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A common issue with preparing managers is the fact that there isn't sufficient attention given to the particular skill set and knowledge managers need to be successful.

This relates directly to the three capabilities managers need to be effective:

  • The ability to manage at the right level with the right problem-solving capability;
  • The right knowledge & skills;
  • The right application, or valuing the work they are required to do and applying themselves.

One of the most important things the CEO can do is to make certain there is a talent process in place that identifies the elements of these three capabilities required for each managerial job in the organization. This is necessary for recruitment when there is a vacancy, and for the development of managers already in-role.

Promoting Top Performers Isn't Always the Best Strategy

There are always those who stand out as top performers in every team. All too often, when there is a manager vacancy, it's these individuals who are considered to be the best candidates to replace the outgoing manager. While these people are highly productive and it would seem to make sense that they would continue to deliver at the next level, it's not always the case. In fact, if individuals thrive in a position, it is because there is a good match between the job requirements and the individual's problem-solving capability, knowledge & skills, and application. What works at this level for this job, will not necessarily be right for the job one level up.

Why? The nature of work changes at each level of the organization, and higher levels require a different set of problem solving capability, knowledge & skills and application. To take an extreme example, the work of front-line managers is much different than the work of a vice-president on all three capabilities. This holds true from level to level throughout the organization. Promoting the best performer from the level below can result in having an individual who lacks  the ability to perform at the new level.

In the Absence of Proper Placement, Managers Will Not Succeed

What can happen if someone is promoted without the right match on all three capabilities? Managers will often fall back on how they managed in the past. Their instinct is to do what they have always done that garnered them the most success. The risk for organizations in following this type of promotion strategy is that new managers will focus on the work at the level below; this is what they are good at. Newly promoted managers need to be able to move up to the next level of capabilities, and to work at that higher level of complexity to be able to successfully manage their direct reports.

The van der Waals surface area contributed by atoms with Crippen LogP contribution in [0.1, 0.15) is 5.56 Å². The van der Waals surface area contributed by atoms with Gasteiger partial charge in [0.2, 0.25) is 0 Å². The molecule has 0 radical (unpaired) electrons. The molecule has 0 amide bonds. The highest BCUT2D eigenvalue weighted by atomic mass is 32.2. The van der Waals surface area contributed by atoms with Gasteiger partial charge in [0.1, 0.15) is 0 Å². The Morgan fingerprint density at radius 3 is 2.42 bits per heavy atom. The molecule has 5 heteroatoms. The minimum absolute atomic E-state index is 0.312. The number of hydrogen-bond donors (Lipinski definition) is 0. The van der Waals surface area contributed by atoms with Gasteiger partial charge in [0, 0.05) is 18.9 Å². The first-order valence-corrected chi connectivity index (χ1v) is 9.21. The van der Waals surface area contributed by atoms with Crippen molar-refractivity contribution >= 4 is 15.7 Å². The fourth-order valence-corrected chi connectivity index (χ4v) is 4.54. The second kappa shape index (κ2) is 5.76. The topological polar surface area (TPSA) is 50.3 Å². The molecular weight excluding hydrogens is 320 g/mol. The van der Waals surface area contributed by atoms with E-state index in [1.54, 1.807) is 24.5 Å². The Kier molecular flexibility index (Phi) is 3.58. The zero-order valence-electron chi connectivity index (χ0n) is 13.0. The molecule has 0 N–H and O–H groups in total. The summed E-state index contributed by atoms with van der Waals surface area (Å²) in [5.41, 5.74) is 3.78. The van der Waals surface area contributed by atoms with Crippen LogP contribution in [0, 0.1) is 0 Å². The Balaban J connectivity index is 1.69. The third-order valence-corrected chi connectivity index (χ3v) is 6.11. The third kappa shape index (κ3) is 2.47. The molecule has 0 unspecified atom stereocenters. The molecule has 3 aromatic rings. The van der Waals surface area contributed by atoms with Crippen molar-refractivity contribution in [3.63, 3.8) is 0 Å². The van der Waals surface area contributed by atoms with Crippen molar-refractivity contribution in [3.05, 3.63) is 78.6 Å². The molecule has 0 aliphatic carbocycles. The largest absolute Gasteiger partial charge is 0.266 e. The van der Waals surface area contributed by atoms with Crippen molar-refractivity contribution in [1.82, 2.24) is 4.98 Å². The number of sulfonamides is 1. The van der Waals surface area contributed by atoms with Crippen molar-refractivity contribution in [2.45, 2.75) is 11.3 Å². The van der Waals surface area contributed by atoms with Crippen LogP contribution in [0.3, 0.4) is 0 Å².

Talent Management Programs Must Start At the Top to Be Successful

Many organizations attempt to address management shortfalls through training programs. While training is important, unless it is used within the context of the three capabilities required for each management position, it runs the risk of missing the mark.

For example, problem-solving capability is a maturation process. One cannot train a Director with the problem-solving capability at a Director level to create problem-solving capability at the Vice President level. It either exists or it does not. If it does not exist, and the Director is promoted, we see the Peter Principle in action.

In a similar vein, whether or not a candidate values all of the work of the position for which they are applying can be measured, but it cannot necessarily be taught. An introverted person may apply for a sales position because of the compensation, but will never value the critical skill set of getting in front of people and facing all the challenges of face-to-face sales work.

The knowledge & skills capability area is where training can really pay off.

For example, a first time manager may have the problem-solving capability, and may be ready and willing to apply him or herself to the managerial tasks, but not have learned the basic managerial skills. Without adequate training, managers will have a tendency to imitate the way they observe other managers' managing. In some cases, this is a good thing. But in many cases they will be replicating less than ideal management practices. And if that manager is trained on best practices management, and then comes back to the workplace where their own manager does not follow these practices, they will not take hold.

If organizations wish to develop their managers through improvement programs or formal training, changes must start at the top of the organization. Lower level managers take cues from upper management, and the CEO and his or her direct reports need to think about how they are going to work together to demonstrate effective management.

The executive team needs to set the right context and boundaries for those at lower levels. This ensures that when the CEO has conversations with Vice Presidents, and they in turn have conversations with their directors, and so on, all managers are working in a consistent way throughout the organization. Even the best management training program will fail without clear direction and demonstrated managerial practices from the top. Make it a priority and positive changes will take root in the organization.


Larry Hart

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